A veto on the appointment of ministers was demanded. But this veto Parliament has virtually possessed ever since the Revolution. It is no doubt very far better that this power of the Legislature should be exercised as it is now exercised, when any great occasion calls for interference, than that at every change the Commons should have to signify their approbation or disapprobation in form. But, unless a new family had been placed on the throne, we do not see how this power could have been exercised as it is now exercised. We again repeat, that no restraints which could be imposed on the princes who reigned after the Revolution could have added to the security which their title afforded. They were compelled to court their parliaments. But from Charles nothing was to be expected which was not set down in the bond.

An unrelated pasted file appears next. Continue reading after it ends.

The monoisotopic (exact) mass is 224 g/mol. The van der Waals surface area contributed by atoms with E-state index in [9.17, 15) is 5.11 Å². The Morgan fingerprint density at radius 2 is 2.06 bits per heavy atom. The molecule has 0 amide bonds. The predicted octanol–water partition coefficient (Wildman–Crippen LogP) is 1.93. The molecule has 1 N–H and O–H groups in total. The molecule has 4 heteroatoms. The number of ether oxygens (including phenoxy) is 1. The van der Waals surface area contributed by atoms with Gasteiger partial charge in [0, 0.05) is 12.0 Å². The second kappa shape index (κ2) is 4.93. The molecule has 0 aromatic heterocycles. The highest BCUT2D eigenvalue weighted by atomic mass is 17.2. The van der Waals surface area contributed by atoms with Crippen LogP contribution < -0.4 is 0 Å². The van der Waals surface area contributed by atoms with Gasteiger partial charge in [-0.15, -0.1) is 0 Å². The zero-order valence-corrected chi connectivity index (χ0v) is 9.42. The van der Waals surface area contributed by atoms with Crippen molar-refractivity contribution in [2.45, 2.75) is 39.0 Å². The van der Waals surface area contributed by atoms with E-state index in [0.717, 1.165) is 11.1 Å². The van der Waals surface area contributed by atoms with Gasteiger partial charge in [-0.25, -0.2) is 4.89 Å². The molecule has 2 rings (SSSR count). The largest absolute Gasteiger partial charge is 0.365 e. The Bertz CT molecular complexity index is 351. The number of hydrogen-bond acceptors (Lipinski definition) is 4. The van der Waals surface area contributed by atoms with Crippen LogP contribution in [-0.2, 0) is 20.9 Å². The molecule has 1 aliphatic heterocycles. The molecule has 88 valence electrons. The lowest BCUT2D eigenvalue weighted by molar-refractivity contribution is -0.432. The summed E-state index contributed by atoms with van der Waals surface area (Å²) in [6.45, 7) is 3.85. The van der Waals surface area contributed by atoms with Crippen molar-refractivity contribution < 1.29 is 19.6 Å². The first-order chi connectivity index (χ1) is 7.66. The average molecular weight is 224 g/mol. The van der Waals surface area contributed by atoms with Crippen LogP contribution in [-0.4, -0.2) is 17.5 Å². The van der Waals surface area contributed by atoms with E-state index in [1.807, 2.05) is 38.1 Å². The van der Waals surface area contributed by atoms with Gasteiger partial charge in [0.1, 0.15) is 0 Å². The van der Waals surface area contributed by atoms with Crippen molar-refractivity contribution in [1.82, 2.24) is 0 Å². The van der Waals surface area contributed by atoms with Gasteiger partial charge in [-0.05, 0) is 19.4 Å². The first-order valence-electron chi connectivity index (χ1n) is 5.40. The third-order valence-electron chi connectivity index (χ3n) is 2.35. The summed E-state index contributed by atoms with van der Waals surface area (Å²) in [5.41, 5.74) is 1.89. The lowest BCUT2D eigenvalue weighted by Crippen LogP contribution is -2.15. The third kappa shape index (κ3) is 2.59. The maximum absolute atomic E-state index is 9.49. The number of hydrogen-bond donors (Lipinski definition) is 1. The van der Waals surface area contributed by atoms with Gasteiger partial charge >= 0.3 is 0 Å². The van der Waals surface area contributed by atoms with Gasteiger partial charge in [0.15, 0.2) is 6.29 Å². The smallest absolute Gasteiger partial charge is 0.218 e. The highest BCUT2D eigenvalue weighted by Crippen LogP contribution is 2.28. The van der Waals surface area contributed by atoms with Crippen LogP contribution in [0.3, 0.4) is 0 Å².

It was not stipulated that the King should give up his negative on acts of Parliament. But the Commons had certainly shown a strong disposition to exact this security also. “Such a doctrine," says Mr Haliam, “was in this country as repugnant to the whole history of our laws, as it was incompatible with the subsistence of the monarchy in any thing more than a nominal preeminence." Now this article has been as completely carried into effect by the Revolution as if it had been formally inserted in the Bill of Rights and the Act of Settlement. We are surprised, we confess, that Mr Hallam should attach so much importance to a prerogative which has not been exercised for a hundred and thirty years, which probably will never be exercised again, and which can scarcely, in any conceivable case, be exercised for a salutary purpose.